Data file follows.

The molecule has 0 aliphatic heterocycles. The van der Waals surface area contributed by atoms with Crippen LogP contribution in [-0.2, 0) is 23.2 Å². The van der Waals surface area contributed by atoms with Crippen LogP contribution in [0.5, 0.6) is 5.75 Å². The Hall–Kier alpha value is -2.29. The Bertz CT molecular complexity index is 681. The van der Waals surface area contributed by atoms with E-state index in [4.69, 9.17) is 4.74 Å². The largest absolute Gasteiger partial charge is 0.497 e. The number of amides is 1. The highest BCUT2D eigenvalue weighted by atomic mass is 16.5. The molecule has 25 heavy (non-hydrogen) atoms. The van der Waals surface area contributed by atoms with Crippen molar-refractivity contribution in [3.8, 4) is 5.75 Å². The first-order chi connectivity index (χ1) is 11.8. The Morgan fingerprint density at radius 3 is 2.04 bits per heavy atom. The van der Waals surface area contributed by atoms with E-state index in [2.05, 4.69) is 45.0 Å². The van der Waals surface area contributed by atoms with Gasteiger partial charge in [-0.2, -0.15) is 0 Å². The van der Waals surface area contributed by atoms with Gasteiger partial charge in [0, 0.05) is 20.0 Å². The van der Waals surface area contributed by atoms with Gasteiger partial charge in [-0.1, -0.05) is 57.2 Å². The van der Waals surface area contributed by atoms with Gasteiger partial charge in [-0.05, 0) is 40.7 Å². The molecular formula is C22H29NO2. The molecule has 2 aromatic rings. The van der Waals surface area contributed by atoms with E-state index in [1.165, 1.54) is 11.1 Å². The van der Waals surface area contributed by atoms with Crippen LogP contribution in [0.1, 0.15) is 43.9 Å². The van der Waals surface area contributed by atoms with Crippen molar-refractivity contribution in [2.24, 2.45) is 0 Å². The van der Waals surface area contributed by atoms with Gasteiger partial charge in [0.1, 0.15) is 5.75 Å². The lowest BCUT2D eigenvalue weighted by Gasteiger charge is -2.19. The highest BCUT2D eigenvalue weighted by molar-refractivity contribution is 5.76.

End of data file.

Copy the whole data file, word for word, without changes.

The molecule has 0 aliphatic heterocycles. The van der Waals surface area contributed by atoms with Crippen LogP contribution in [-0.2, 0) is 23.2 Å². The van der Waals surface area contributed by atoms with Crippen LogP contribution in [0.5, 0.6) is 5.75 Å². The Hall–Kier alpha value is -2.29. The Bertz CT molecular complexity index is 681. The van der Waals surface area contributed by atoms with E-state index in [4.69, 9.17) is 4.74 Å². The largest absolute Gasteiger partial charge is 0.497 e. The number of amides is 1. The highest BCUT2D eigenvalue weighted by atomic mass is 16.5. The molecule has 25 heavy (non-hydrogen) atoms. The van der Waals surface area contributed by atoms with Crippen molar-refractivity contribution in [3.8, 4) is 5.75 Å². The first-order chi connectivity index (χ1) is 11.8. The Morgan fingerprint density at radius 3 is 2.04 bits per heavy atom. The van der Waals surface area contributed by atoms with E-state index in [2.05, 4.69) is 45.0 Å². The van der Waals surface area contributed by atoms with Gasteiger partial charge in [-0.2, -0.15) is 0 Å². The van der Waals surface area contributed by atoms with Gasteiger partial charge in [0, 0.05) is 20.0 Å². The van der Waals surface area contributed by atoms with Gasteiger partial charge in [-0.1, -0.05) is 57.2 Å². The van der Waals surface area contributed by atoms with Gasteiger partial charge in [-0.05, 0) is 40.7 Å². The molecular formula is C22H29NO2. The molecule has 2 aromatic rings. The van der Waals surface area contributed by atoms with E-state index in [1.165, 1.54) is 11.1 Å². The van der Waals surface area contributed by atoms with Crippen LogP contribution in [0.1, 0.15) is 43.9 Å². The van der Waals surface area contributed by atoms with Crippen molar-refractivity contribution in [2.24, 2.45) is 0 Å². The van der Waals surface area contributed by atoms with Gasteiger partial charge in [0.1, 0.15) is 5.75 Å². The lowest BCUT2D eigenvalue weighted by Gasteiger charge is -2.19. The highest BCUT2D eigenvalue weighted by molar-refractivity contribution is 5.76.